I use the image of a rainbow, which features seven primary colors, or that of the guacamaya bird [macaw] to explain that peace is composed of many colors, where we all fit together. If not, there’s no peace. That’s why it’s important to have dialogue, for each one to be able to share their own proposals, to walk together toward a common goal. This is how peace is built.

Until now that hasn’t been possible, because we have a polarized country, where there’s practically a pensamiento unico, a single line of thought. And the one who dissents ends up badly. That’s not how you build peace!

I dream of a country where the people are truly a people. There’s a famous line that says, “God wants to save us as a people. God doesn’t want a mass of people. What’s a mass of people? It’s just a bunch of persons, and the more alienated they are, the better.

And what is a people? It’s an organized community that looks for the common good. That’s what Archbishop Romero worked for. And he would tell people what was going on in the country, what needed to be thought about, what should be done … that’s what a critical, proactive laity does, it dreams of a world of justice and truth.

If you read Archbishop Romero’s last homily the day he was killed, he ends saying exactly this: to give your life to suffering, as Christ did, so that we may have a country where peace and justice reign. That was his dream. And that’s what we don’t have right now. So we need to work to make that possible in this country that’s suffering so much right now.

bukele prisons

Detainees in 2023 at the Terrorist Confinement Center (CECOT), a mega-prison in Tecoluca, El Salvador. (Handout via Getty Images)

Some would say that in these last few years, peace has finally come to El Salvador. But others would argue that this peace has come at the expense of justice. Is it possible to have both in El Salvador?

Those who visit El Salvador feel happy to be able to walk the streets without fear, to see the beaches, the airport … and it’s true, there are reasons to feel good.

But I say this: Do any of you have the deeper life, the truth of God? Because God conquers all.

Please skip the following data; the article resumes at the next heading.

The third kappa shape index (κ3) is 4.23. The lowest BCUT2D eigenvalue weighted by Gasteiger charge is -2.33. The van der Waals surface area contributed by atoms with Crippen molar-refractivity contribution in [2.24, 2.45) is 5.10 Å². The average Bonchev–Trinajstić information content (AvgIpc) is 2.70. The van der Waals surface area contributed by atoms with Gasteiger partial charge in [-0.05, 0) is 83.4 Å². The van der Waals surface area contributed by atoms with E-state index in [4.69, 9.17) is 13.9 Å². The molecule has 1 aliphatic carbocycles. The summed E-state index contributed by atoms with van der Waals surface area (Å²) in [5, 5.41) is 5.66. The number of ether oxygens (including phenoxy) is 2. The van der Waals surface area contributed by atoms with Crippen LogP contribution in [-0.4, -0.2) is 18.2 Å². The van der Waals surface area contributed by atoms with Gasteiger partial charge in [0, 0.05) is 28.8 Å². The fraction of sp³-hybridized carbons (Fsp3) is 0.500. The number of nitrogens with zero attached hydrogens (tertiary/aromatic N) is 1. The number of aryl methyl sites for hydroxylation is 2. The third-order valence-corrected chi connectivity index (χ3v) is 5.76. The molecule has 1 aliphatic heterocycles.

There are more than 70,000 people imprisoned [in El Salvador] under this “state of exception” from these last two years. Let’s estimate that each one has 10 people in their lives who love them: parents, family, friends. What’s 70,000 times 10? In a country of about 7 1/2 million people, that means that about 10% of the population don’t have freedom. How does this make the people suffer?

Then there are those who were removed from workplaces in the city center of the capital [San Salvador]: more than 10,000. And if one speaks, there’s fear that they could be put in jail. That is not peace. That is the peace of the cemetery, in a sense.

That’s why I am working patiently on proposals so that people don’t feel alone, so that they know they are listened to, because it’s about accompanying them. That’s the role of the Church, the role of Jesus, and that was Romero’s role. There’s an inspiration in people who want to do so much, even if in silence, discreetly, so that people can have hope.

rosa chavez

Cardinal Rosa Chávez with a portrait of Saint Óscar Romero at the Cathedral of Our Lady of the Angels March 17, 2024. (Victor Alemán)

Pope Francis, the Catholic Church, and much of the world has been following the situation in Nicaragua, where the Church is threatened in a very direct way, with a lot of concern. In that kind of situation, where do you start to look for this justice and peace?

I’ll tell you the story of Bishop Rolando [Álvarez]. He was going to leave [Nicaragua] on a plane with several others to the United States. And he decided not to get on the plane, he chose to stay with the people. He spent more than a year in prison.

I have known Bishop Rolando since he was a young priest. His gesture was marvelous: to stay with the people, to risk for the people.

But what is happening in that country? The Church is not respected there. Everything is decided by the presidential couple. And they do truly absurd things, like confiscating the Church’s material goods, and not allowing those who leave the country to reenter.

This is the reality, and it’s all totally in the hands of whatever those two people decide. This can also happen in El Salvador: the government has all the power, and no one has anyone to defend them. The way decisions are made there is almost pornographic. But in reality, they [the people of Nicaragua] need to feel accompanied by our prayer, that they may feel that they’re not alone, and that God will do the rest in his time.

Right now, Nicaragua is going through a Good Friday. Let us hope that the Resurrection comes soon.